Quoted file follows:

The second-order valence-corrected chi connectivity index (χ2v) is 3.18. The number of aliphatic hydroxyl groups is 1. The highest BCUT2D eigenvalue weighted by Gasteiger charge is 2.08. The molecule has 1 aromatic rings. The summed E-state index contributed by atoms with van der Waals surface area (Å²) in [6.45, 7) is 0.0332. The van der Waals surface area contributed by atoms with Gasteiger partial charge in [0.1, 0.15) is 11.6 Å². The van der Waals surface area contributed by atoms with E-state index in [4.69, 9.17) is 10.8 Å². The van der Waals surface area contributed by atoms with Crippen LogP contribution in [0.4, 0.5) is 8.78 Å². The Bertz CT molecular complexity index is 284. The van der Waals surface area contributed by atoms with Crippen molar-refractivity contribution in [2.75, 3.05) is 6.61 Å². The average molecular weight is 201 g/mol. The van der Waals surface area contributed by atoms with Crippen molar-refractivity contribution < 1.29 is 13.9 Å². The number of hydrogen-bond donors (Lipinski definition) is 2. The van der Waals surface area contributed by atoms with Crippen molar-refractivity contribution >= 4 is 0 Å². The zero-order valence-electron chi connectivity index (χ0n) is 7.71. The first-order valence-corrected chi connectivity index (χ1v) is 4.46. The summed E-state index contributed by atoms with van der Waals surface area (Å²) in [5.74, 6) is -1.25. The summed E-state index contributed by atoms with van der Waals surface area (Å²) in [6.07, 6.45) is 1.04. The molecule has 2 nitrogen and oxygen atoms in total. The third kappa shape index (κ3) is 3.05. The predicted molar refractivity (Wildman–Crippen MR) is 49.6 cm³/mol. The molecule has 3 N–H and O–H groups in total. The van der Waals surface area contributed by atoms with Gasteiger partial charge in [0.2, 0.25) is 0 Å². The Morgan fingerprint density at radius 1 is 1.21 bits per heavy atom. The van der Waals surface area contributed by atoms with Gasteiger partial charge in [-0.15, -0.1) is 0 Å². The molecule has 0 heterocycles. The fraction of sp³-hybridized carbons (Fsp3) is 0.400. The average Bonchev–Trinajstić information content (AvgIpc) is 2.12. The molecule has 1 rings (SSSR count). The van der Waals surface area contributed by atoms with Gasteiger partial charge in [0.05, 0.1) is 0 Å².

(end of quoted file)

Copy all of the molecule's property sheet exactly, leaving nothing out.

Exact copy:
The second-order valence-corrected chi connectivity index (χ2v) is 3.18. The number of aliphatic hydroxyl groups is 1. The highest BCUT2D eigenvalue weighted by Gasteiger charge is 2.08. The molecule has 1 aromatic rings. The summed E-state index contributed by atoms with van der Waals surface area (Å²) in [6.45, 7) is 0.0332. The van der Waals surface area contributed by atoms with Gasteiger partial charge in [0.1, 0.15) is 11.6 Å². The van der Waals surface area contributed by atoms with E-state index in [4.69, 9.17) is 10.8 Å². The van der Waals surface area contributed by atoms with Crippen LogP contribution in [0.4, 0.5) is 8.78 Å². The Bertz CT molecular complexity index is 284. The van der Waals surface area contributed by atoms with Crippen molar-refractivity contribution in [2.75, 3.05) is 6.61 Å². The average molecular weight is 201 g/mol. The van der Waals surface area contributed by atoms with Crippen molar-refractivity contribution < 1.29 is 13.9 Å². The number of hydrogen-bond donors (Lipinski definition) is 2. The van der Waals surface area contributed by atoms with Crippen molar-refractivity contribution >= 4 is 0 Å². The zero-order valence-electron chi connectivity index (χ0n) is 7.71. The first-order valence-corrected chi connectivity index (χ1v) is 4.46. The summed E-state index contributed by atoms with van der Waals surface area (Å²) in [5.74, 6) is -1.25. The summed E-state index contributed by atoms with van der Waals surface area (Å²) in [6.07, 6.45) is 1.04. The molecule has 2 nitrogen and oxygen atoms in total. The third kappa shape index (κ3) is 3.05. The predicted molar refractivity (Wildman–Crippen MR) is 49.6 cm³/mol. The molecule has 3 N–H and O–H groups in total. The van der Waals surface area contributed by atoms with Gasteiger partial charge in [0.2, 0.25) is 0 Å². The Morgan fingerprint density at radius 1 is 1.21 bits per heavy atom. The van der Waals surface area contributed by atoms with Gasteiger partial charge in [-0.15, -0.1) is 0 Å². The molecule has 0 heterocycles. The fraction of sp³-hybridized carbons (Fsp3) is 0.400. The average Bonchev–Trinajstić information content (AvgIpc) is 2.12. The molecule has 1 rings (SSSR count). The van der Waals surface area contributed by atoms with Gasteiger partial charge in [0.05, 0.1) is 0 Å².